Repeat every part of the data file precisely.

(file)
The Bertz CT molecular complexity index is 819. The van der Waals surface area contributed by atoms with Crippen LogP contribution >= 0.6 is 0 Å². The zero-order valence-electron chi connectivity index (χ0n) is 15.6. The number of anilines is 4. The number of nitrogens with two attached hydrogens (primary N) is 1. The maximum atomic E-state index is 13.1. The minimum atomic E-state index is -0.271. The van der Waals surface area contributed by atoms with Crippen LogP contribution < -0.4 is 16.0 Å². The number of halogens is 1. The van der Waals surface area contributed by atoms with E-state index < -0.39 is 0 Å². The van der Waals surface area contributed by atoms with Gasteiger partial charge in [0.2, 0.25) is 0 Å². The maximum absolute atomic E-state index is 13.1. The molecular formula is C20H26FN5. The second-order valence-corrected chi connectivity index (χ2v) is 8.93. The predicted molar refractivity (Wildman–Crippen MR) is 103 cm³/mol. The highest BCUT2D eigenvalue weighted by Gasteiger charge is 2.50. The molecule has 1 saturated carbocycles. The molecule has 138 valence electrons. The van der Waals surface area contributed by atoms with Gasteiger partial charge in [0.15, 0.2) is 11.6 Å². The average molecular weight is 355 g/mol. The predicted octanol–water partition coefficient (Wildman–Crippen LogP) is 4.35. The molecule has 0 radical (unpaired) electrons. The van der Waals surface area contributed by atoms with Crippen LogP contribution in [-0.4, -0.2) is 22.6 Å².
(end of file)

The Bertz CT molecular complexity index is 819. The van der Waals surface area contributed by atoms with Crippen LogP contribution >= 0.6 is 0 Å². The zero-order valence-electron chi connectivity index (χ0n) is 15.6. The number of anilines is 4. The number of nitrogens with two attached hydrogens (primary N) is 1. The maximum atomic E-state index is 13.1. The minimum atomic E-state index is -0.271. The van der Waals surface area contributed by atoms with Crippen LogP contribution < -0.4 is 16.0 Å². The number of halogens is 1. The van der Waals surface area contributed by atoms with E-state index < -0.39 is 0 Å². The van der Waals surface area contributed by atoms with Gasteiger partial charge in [0.2, 0.25) is 0 Å². The maximum absolute atomic E-state index is 13.1. The molecular formula is C20H26FN5. The second-order valence-corrected chi connectivity index (χ2v) is 8.93. The predicted molar refractivity (Wildman–Crippen MR) is 103 cm³/mol. The highest BCUT2D eigenvalue weighted by Gasteiger charge is 2.50. The molecule has 1 saturated carbocycles. The molecule has 138 valence electrons. The van der Waals surface area contributed by atoms with Gasteiger partial charge in [0.15, 0.2) is 11.6 Å². The average molecular weight is 355 g/mol. The predicted octanol–water partition coefficient (Wildman–Crippen LogP) is 4.35. The molecule has 0 radical (unpaired) electrons. The van der Waals surface area contributed by atoms with Crippen LogP contribution in [-0.4, -0.2) is 22.6 Å².